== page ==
In Trans-High Corporation v Hightimes Smokeshop and Gifts Inc, the Federal Court has ordered the principal of a corporation to be imprisoned for a minimum of 14 days and to remain imprisoned until payment is made of more than $100,000 in fines, costs and damages awarded in infringement and contempt proceedings. The decision represents a rare exercise of the court’s power to enforce civil orders against corporations through imprisonment of an officer and director.

18 September 2015


In March 2014 the federal government introduced major amendments to the Trademarks Act – designed to facilitate implementation of the Nice Agreement, the Singapore Treaty and the Madrid Protocol – in Bill C-31. However, Bill C-31 also contains fundamental changes to the current trademark legislation, including the elimination of use as a registration requirement.

11 September 2015

Court finds that keyword advertising does not constitute passing off

In Vancouver Community College v Vancouver Career College, the Supreme Court of British Columbia has held that the defendant had not caused confusion by misrepresenting its services as those of the plaintiff. The law regarding keyword advertising and whether it constitutes trademark infringement or passing off has been relatively undeveloped, and this decision addresses the issue of keyword advertising in greater detail than other Canadian decisions to date.

06 July 2015

New measures to streamline IP litigation introduced by Federal Court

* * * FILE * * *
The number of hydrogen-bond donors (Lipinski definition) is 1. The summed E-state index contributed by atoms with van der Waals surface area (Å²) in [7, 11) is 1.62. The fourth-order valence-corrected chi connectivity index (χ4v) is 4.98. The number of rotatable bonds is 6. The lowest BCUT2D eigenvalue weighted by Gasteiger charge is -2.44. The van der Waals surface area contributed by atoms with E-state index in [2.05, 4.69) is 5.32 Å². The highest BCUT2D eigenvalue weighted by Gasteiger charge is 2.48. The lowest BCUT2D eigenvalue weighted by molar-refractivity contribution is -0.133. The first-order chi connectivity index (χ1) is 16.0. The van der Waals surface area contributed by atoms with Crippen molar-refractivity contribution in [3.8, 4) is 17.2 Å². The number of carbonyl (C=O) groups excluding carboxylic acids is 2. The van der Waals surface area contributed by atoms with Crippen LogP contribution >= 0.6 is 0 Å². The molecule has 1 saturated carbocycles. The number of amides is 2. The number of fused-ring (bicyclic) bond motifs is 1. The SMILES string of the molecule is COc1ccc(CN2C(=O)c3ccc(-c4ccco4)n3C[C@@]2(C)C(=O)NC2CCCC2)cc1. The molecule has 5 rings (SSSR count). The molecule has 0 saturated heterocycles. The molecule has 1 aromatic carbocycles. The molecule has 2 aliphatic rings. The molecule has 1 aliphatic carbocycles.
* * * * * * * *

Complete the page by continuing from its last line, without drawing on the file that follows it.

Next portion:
The Federal Court has issued a practice notice providing new measures that seek to improve case management of complex litigation, including IP litigation. The new measures, designed to achieve increased proportionality in proceedings before the court, streamline certain aspects of IP litigation matters and should result in savings of both time and costs for litigants.

01 July 2015

Trademark registration for online shopping services maintained based on use in online fashion blogs

In a recent decision of the Trademarks Opposition Board dealing with a non-use cancellation proceeding, the hearing officer has maintained a registration for a trademark covering online shopping services based on evidence showing the mark appearing in the title and the text of online fashion blogs.

29 May 2015

Court of Appeal confirms broad scope of industrial design protection

Recent case law had precluded enforcement of an industrial design where features common between the design and the accused article included functional purposes. However, in Zero Spill Systems Inc v Heide, the Federal Court of Appeal has addressed this limitation on enforcement by holding that features of a design may be both functional/useful and aesthetic/visually appealing.

20 May 2015

Federal Court of Appeal confirms registrability of single-colour trademarks

In Rothmans Benson & Hedges Inc v Imperial Tobacco Products Limited, the Federal Court of Appeal has affirmed the principle that, in Canada, a single colour applied to the surface of an object, including product packaging, is capable of being registered as a trademark. The decision relates to two applications filed by Imperial Tobacco for the colour orange applied to cigarette packages in 2D and 3D forms.

18 May 2015

Pfizer's blue diamond-shaped pill not found to be distinctive

In Pfizer Products Inc v Canadian Generic Pharmaceutical Association, the Federal Court has found that Pfizer’s application for the Viagra tablet design was not distinctive under Section 38(2)(d) of the Trademarks Act. The court was not convinced that the relevant consumers would associate the blue, diamond-shaped unmarked Viagra pill with a single source.